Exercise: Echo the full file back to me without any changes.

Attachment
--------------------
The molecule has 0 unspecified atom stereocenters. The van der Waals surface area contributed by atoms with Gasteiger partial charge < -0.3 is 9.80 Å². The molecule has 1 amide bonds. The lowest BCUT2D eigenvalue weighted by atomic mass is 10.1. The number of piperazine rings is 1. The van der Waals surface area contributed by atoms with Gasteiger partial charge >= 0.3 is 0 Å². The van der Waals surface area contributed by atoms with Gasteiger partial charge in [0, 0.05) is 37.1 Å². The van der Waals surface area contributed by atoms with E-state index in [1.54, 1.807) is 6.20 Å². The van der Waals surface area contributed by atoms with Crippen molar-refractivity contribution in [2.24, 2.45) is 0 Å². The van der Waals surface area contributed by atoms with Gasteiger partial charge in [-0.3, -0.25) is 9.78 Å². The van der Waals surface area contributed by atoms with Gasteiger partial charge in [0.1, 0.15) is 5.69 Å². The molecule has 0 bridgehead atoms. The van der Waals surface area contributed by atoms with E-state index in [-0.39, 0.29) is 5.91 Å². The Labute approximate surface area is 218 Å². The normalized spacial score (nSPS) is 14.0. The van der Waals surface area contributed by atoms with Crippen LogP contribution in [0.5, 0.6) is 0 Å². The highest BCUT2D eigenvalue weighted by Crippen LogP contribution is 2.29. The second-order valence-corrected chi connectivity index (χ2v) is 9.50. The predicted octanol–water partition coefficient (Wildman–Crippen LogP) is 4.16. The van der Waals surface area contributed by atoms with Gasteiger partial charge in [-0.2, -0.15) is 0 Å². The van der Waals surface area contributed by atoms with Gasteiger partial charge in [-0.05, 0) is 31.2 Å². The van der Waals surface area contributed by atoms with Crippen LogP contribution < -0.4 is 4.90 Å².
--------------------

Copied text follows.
The molecule has 0 unspecified atom stereocenters. The van der Waals surface area contributed by atoms with Gasteiger partial charge < -0.3 is 9.80 Å². The molecule has 1 amide bonds. The lowest BCUT2D eigenvalue weighted by atomic mass is 10.1. The number of piperazine rings is 1. The van der Waals surface area contributed by atoms with Gasteiger partial charge >= 0.3 is 0 Å². The van der Waals surface area contributed by atoms with Gasteiger partial charge in [0, 0.05) is 37.1 Å². The van der Waals surface area contributed by atoms with E-state index in [1.54, 1.807) is 6.20 Å². The van der Waals surface area contributed by atoms with Crippen molar-refractivity contribution in [2.24, 2.45) is 0 Å². The van der Waals surface area contributed by atoms with Gasteiger partial charge in [-0.3, -0.25) is 9.78 Å². The van der Waals surface area contributed by atoms with Gasteiger partial charge in [0.1, 0.15) is 5.69 Å². The molecule has 0 bridgehead atoms. The van der Waals surface area contributed by atoms with E-state index in [-0.39, 0.29) is 5.91 Å². The Labute approximate surface area is 218 Å². The normalized spacial score (nSPS) is 14.0. The van der Waals surface area contributed by atoms with Crippen LogP contribution in [0.5, 0.6) is 0 Å². The highest BCUT2D eigenvalue weighted by Crippen LogP contribution is 2.29. The second-order valence-corrected chi connectivity index (χ2v) is 9.50. The predicted octanol–water partition coefficient (Wildman–Crippen LogP) is 4.16. The van der Waals surface area contributed by atoms with Gasteiger partial charge in [-0.2, -0.15) is 0 Å². The van der Waals surface area contributed by atoms with Gasteiger partial charge in [-0.05, 0) is 31.2 Å². The van der Waals surface area contributed by atoms with Crippen LogP contribution < -0.4 is 4.90 Å².